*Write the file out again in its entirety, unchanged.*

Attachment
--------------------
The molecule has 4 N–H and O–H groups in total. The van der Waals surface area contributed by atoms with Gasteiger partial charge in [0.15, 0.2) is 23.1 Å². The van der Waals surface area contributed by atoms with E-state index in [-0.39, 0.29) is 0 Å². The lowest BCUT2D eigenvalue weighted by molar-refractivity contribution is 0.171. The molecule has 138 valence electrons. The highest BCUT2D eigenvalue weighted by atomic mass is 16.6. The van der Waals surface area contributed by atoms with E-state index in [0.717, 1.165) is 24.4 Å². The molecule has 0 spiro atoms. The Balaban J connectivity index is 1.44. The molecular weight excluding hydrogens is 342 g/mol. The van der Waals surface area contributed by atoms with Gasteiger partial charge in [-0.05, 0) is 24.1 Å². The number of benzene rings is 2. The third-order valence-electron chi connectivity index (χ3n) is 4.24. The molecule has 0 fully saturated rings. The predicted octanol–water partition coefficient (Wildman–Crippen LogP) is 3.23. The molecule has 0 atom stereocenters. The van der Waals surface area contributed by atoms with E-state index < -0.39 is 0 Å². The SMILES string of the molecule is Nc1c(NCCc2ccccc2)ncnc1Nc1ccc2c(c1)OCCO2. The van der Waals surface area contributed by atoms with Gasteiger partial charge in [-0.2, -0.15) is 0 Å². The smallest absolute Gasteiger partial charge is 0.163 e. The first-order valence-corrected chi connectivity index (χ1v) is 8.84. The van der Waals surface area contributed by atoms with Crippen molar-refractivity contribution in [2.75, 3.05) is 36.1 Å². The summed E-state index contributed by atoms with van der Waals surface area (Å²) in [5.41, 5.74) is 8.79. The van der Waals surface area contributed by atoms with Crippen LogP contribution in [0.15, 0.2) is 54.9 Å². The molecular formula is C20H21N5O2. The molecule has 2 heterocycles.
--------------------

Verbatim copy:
The molecule has 4 N–H and O–H groups in total. The van der Waals surface area contributed by atoms with Gasteiger partial charge in [0.15, 0.2) is 23.1 Å². The van der Waals surface area contributed by atoms with E-state index in [-0.39, 0.29) is 0 Å². The lowest BCUT2D eigenvalue weighted by molar-refractivity contribution is 0.171. The molecule has 138 valence electrons. The highest BCUT2D eigenvalue weighted by atomic mass is 16.6. The van der Waals surface area contributed by atoms with E-state index in [0.717, 1.165) is 24.4 Å². The molecule has 0 spiro atoms. The Balaban J connectivity index is 1.44. The molecular weight excluding hydrogens is 342 g/mol. The van der Waals surface area contributed by atoms with Gasteiger partial charge in [-0.05, 0) is 24.1 Å². The number of benzene rings is 2. The third-order valence-electron chi connectivity index (χ3n) is 4.24. The molecule has 0 fully saturated rings. The predicted octanol–water partition coefficient (Wildman–Crippen LogP) is 3.23. The molecule has 0 atom stereocenters. The van der Waals surface area contributed by atoms with E-state index < -0.39 is 0 Å². The SMILES string of the molecule is Nc1c(NCCc2ccccc2)ncnc1Nc1ccc2c(c1)OCCO2. The van der Waals surface area contributed by atoms with Gasteiger partial charge in [-0.2, -0.15) is 0 Å². The smallest absolute Gasteiger partial charge is 0.163 e. The first-order valence-corrected chi connectivity index (χ1v) is 8.84. The van der Waals surface area contributed by atoms with Crippen molar-refractivity contribution in [2.75, 3.05) is 36.1 Å². The summed E-state index contributed by atoms with van der Waals surface area (Å²) in [5.41, 5.74) is 8.79. The van der Waals surface area contributed by atoms with Crippen LogP contribution in [0.15, 0.2) is 54.9 Å². The molecular formula is C20H21N5O2. The molecule has 2 heterocycles.